A chemical database is a database specifically designed to store chemical information. This information is about chemical and crystal structures, spectra, reactions and syntheses, and thermophysical data.
Chemical structures[change | change source]
Chemical structures are usually shown using lines (that indicate chemical bonds between atoms) and drawn on paper. Computer search algorithm and storage cannot use this method. Small molecules or ligands, are usually represented using lists of atoms and their connections. Large molecules like protein are shown using their building blocks, amino acids and the order of these.
Large chemical databases for structures allow users to store and search for millions of molecules. Therefore, they take up terabytes of memory.
Literature[change | change source]
Chemical literature connect structures or properties of chemicals to academic papers or patents related to them. Examples of this type are STN, Scifinder, and Reaxys.
Crystallography[change | change source]
Crystallography databases store x-ray crystal structure data. Common examples include Protein Data Bank, Cambridge Structural Database, and COD+ Database .
NMR spectra[change | change source]
NMR spectroscopy databases provide information to relate structure and NMR data. They have information on FTIR and mass spectrometry which help in characterization.
Reactions[change | change source]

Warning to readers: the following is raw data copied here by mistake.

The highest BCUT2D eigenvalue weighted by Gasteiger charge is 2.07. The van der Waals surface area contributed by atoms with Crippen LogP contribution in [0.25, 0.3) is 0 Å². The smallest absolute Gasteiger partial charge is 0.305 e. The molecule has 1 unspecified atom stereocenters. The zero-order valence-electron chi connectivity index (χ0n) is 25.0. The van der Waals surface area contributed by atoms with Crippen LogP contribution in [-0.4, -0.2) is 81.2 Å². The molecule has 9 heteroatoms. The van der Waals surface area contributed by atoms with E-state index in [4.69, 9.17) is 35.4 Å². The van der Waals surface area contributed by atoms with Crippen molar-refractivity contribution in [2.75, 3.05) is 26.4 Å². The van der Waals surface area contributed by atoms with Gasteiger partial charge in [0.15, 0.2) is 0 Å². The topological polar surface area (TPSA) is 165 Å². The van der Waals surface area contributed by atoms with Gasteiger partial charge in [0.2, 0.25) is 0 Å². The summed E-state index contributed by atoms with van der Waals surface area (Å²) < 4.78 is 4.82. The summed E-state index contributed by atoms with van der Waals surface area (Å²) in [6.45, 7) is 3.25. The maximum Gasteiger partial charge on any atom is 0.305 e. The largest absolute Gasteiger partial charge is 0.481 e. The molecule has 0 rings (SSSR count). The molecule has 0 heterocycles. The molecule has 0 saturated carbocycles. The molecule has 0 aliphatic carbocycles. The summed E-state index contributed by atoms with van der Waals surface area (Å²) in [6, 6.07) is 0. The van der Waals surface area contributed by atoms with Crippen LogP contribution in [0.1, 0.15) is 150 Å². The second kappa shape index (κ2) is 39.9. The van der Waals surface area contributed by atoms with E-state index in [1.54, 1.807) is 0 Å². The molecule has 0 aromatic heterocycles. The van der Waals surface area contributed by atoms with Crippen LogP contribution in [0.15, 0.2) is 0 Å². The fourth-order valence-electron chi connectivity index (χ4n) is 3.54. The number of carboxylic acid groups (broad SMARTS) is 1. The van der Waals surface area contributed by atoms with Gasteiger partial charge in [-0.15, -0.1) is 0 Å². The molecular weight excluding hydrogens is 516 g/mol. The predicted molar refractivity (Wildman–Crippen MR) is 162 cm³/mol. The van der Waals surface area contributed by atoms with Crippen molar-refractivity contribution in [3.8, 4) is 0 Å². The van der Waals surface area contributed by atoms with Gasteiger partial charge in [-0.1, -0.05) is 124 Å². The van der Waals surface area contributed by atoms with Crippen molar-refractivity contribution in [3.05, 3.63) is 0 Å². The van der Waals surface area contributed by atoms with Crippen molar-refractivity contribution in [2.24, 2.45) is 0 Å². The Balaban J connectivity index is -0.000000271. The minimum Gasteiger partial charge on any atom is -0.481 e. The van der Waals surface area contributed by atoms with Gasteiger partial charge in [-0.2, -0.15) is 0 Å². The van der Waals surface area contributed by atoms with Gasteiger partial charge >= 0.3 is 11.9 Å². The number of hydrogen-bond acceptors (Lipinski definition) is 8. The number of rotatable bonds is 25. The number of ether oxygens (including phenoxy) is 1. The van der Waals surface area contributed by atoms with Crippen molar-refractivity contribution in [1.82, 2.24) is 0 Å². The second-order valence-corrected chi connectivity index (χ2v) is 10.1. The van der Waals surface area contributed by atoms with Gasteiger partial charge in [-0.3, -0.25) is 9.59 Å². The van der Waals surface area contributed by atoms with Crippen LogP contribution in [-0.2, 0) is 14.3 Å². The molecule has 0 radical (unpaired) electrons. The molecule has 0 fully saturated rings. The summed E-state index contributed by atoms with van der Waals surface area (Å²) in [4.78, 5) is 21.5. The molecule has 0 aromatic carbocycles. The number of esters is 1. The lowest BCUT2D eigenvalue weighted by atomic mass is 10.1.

Most chemical databases store information on stable molecules. In some databases, information about reaction intermediates and temporarily created products are also stored. Reaction databases contain information about products, educts, and reaction mechanisms.
Thermophysical[change | change source]
Thermophysical data are information about
- phase equilibria such as vapor–liquid equilibrium, solubility of gases in liquids, liquids in solids (SLE), heats of mixing, vaporization, and fusion.
- caloric data like heat capacity, heat of formation and combustion,
- transport properties like viscosity and thermal conductivity
References[change | change source]
- ↑ Arthur Winter, Organic Chemistry I For Dummies (Hoboken, NJ: Wiley, 2005), p. 49
- ↑ Robert E. Buntrock (September–October 2013). "Apples and Oranges: A Chemistry Search Compares CAS' SciFinder and Elsevier's Reaxys". Information Today, Inc. Retrieved 22 June 2014.
- ↑ Chemoinformatics: A Textbook, eds. Johann Gasteiger; Thomas Engel (Weinheim: Wiley-VCH; Chichester: John Wiley, 2003), p. 263